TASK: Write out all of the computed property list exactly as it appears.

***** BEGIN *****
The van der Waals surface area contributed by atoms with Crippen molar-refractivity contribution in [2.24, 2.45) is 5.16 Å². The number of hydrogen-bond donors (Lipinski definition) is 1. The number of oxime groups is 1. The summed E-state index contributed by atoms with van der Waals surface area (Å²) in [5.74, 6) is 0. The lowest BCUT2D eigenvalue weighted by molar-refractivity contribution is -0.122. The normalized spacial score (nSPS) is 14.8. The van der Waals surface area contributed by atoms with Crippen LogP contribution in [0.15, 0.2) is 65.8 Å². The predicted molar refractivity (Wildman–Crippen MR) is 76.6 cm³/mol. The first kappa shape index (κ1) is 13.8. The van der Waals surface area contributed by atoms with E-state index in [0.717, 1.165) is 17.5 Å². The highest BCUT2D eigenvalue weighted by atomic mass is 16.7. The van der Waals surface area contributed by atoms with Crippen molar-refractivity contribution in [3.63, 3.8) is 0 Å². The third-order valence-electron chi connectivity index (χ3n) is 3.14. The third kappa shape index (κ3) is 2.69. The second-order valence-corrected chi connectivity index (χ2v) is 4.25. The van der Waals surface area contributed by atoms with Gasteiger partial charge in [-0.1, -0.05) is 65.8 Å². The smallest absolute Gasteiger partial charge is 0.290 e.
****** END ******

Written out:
The van der Waals surface area contributed by atoms with Crippen molar-refractivity contribution in [2.24, 2.45) is 5.16 Å². The number of hydrogen-bond donors (Lipinski definition) is 1. The number of oxime groups is 1. The summed E-state index contributed by atoms with van der Waals surface area (Å²) in [5.74, 6) is 0. The lowest BCUT2D eigenvalue weighted by molar-refractivity contribution is -0.122. The normalized spacial score (nSPS) is 14.8. The van der Waals surface area contributed by atoms with Crippen LogP contribution in [0.15, 0.2) is 65.8 Å². The predicted molar refractivity (Wildman–Crippen MR) is 76.6 cm³/mol. The first kappa shape index (κ1) is 13.8. The van der Waals surface area contributed by atoms with E-state index in [0.717, 1.165) is 17.5 Å². The highest BCUT2D eigenvalue weighted by atomic mass is 16.7. The van der Waals surface area contributed by atoms with Crippen molar-refractivity contribution in [3.63, 3.8) is 0 Å². The third-order valence-electron chi connectivity index (χ3n) is 3.14. The third kappa shape index (κ3) is 2.69. The second-order valence-corrected chi connectivity index (χ2v) is 4.25. The van der Waals surface area contributed by atoms with Gasteiger partial charge in [-0.1, -0.05) is 65.8 Å². The smallest absolute Gasteiger partial charge is 0.290 e.